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Food for thought: Persimmons – the fruits of autumn have already arrived at markets

If you weren’t aware that today is September 22 and the first day of autumn, on a walk round local markets at the weekend you would have seen some of the fruits that announce the imminent arrival of the season that leaves the countryside ablaze with colour and brings us longer and darker nights.

Very much in view at the Mercat d’Olivar were the season’s first persimmons which resemble large tomatoes but have very sweet flesh.

Although the persimmon’s Latin name Diospyros means ‘food of the gods’, most Anglo-Americans I know never eat it. Indeed, they have never even tasted one.

For many people it is one of those fruits, like the quince, which they know of but never buy. It all comes down to lack of familiarity and not quite knowing what to do with it.

The persimmon and the tomato are so alike that if you were doing your shopping in a rush, you could easily pick up a basket of persimmons instead of your favourite salad fruit.

But you would soon know the difference when you tasted them: this tomato look-alike is so sweet that some people find it more than a little strange and off-putting.

Mallorcans adore persimmons and snap them up as soon as they appear in September and carry on enjoying them until Christmas when their short season comes to an end.

Although the persimmon looks very much like a tomato at first glance and from a distance, you can see the difference when you look closely: the persimmon has a translucent skin plus a flat green stalk that is quite different to that of the tomato.

The persimmons on sale here come from Andalusia, mainly Granada. Although it is a sub-tropical fruit, it can put up with low temperatures (and even frost) and can be cultivated in the Mediterranean and southern Spain.

The fruit was being cultivated in Japan 1,300 years ago and the English started to grow it in 1629. In America they have wild persimmons (Diospyros virginiana) which are also called sugar-plum.

It grows from Connecticut to the Gulf of Mexico and went to the Great Plains, but it is mostly found in the Middle West and the Carolinas.

It was this persimmon the English first heard about because it quickly became known to early settlers and was described by travellers.

In his book, Historie of Travell into Virginia Britania, published in 1612, William Strachey likens them to the English medlar.

The first European to write about persimmons was the Spanish explorer Fernando de Soto who learned about them from the Indians of Florida in 1539.

The name persimmon comes from ‘putchamin’, a phonetic spelling of the name used by the Indians of the Algonquin tribe who lived in Canada along the Ottawa River and its tributaries and westward to the north of Lake Superior.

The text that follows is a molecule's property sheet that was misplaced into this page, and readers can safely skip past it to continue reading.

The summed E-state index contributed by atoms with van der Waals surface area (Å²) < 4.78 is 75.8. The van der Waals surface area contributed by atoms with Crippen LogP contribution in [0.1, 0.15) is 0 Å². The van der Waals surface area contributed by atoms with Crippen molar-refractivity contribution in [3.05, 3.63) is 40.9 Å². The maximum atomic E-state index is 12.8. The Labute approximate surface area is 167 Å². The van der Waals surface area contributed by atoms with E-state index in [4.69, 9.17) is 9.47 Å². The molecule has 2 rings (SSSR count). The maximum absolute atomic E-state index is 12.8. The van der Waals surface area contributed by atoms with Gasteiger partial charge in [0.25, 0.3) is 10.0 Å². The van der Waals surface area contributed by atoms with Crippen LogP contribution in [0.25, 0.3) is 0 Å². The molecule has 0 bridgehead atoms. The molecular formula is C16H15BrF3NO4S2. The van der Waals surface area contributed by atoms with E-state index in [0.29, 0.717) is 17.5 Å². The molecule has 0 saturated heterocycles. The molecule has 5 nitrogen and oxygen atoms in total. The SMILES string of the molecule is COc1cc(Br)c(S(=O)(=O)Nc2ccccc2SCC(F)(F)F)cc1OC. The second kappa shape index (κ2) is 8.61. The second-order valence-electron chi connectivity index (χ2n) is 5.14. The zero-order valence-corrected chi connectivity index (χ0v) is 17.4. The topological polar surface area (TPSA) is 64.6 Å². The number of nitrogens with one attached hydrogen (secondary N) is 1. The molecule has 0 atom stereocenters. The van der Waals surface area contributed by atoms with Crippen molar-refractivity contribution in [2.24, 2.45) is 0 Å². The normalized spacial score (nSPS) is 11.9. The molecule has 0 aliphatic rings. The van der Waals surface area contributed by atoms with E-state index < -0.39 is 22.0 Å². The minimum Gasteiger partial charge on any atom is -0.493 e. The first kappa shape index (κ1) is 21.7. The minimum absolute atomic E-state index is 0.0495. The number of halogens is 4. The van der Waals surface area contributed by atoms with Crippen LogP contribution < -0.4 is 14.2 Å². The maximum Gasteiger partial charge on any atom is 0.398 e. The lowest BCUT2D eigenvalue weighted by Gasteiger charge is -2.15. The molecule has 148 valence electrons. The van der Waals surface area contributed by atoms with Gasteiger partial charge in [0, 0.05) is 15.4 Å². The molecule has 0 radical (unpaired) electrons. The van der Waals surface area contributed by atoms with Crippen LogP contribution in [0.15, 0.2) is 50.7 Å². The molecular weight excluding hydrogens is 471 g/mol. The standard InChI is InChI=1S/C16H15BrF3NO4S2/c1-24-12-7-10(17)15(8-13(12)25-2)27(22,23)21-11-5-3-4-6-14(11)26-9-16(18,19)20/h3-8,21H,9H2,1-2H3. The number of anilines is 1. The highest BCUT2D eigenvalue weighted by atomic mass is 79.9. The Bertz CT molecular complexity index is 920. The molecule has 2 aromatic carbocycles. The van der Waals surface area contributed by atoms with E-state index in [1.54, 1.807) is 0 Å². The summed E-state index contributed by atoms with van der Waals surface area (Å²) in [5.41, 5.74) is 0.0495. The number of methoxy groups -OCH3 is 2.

They ate the wild persimmons when they were ripe and had fallen from the tree. They also dried them for eating during the winter months.

The early settlers also ate wild persimmons and used them in the making of puddings, bread and preserves.

The fruit is nowadays commercially cultivated in China, Japan, Brazil, Korea, Italy, Israel, New Zealand, Australia, Georgia, Egypt and Chile.

Persimmons grow on attractive trees that can reach a height of 25 feet. They have pretty cream and pink flowers and shiny green leaves that can be up to seven inches long.

Thousands of varieties with a wide range of colours and shapes now exist. They can be spherical, acorn-like or even similar to a flattened cube.
Most of them are of a reddish-orange colour.

A Japanese variety called saijo, considered by some experts to be the best of all, is of a dull yellow.

Another Japanese variety, the izu with a soft syrupy flesh, is of a burnished orange colour.
The Mexicans have an unusual black persimmon popularly known as the ‘chocolate pudding fruit’. It is very much favoured by young children.

A handsome variety grown in Israel and known as the Sharon fruit, has a wax-like skin of a pale orange colour. You can buy it here although it is dearer than the varieties from Andalusia.

The persimmon is one of those fruits with a wide variety of names. In Latin it is Diospyros kaki and in England it is sometimes called kaki fruit or date plum.

The Americans often call it Oriental plum because the fruit originally came from Japan. The Japanese know it as kaki, a word that was also adopted by the Spanish and the French.

Then there is the Sharon fruit, so called because it is grown in Israel’s Sharon Valley. English people dropped that name and went back to calling it persimmon, a name that originated in America.

The persimmon is inedible when it is green and unripe. If you bit into a green one it would be so astringent it would fur your mouth, like alum.

Some of the early settlers and explorers didn’t know that green unripe persimmons were so astringent that they were inedible.

Their comments on the fruit were most negative, one writing that their severe acidity could “drawe a man’s mouth awrie with much torment”.

Another settler, Francis Peyre Porcher, wrote in 1869 that persimmons made a good drink when fermented — ‘simmon’ beer and wine soon became an important and very popular by-product.

Unlike most fruits, the persimmon is harvested when green because it ripens better when in storage than when left on the tree.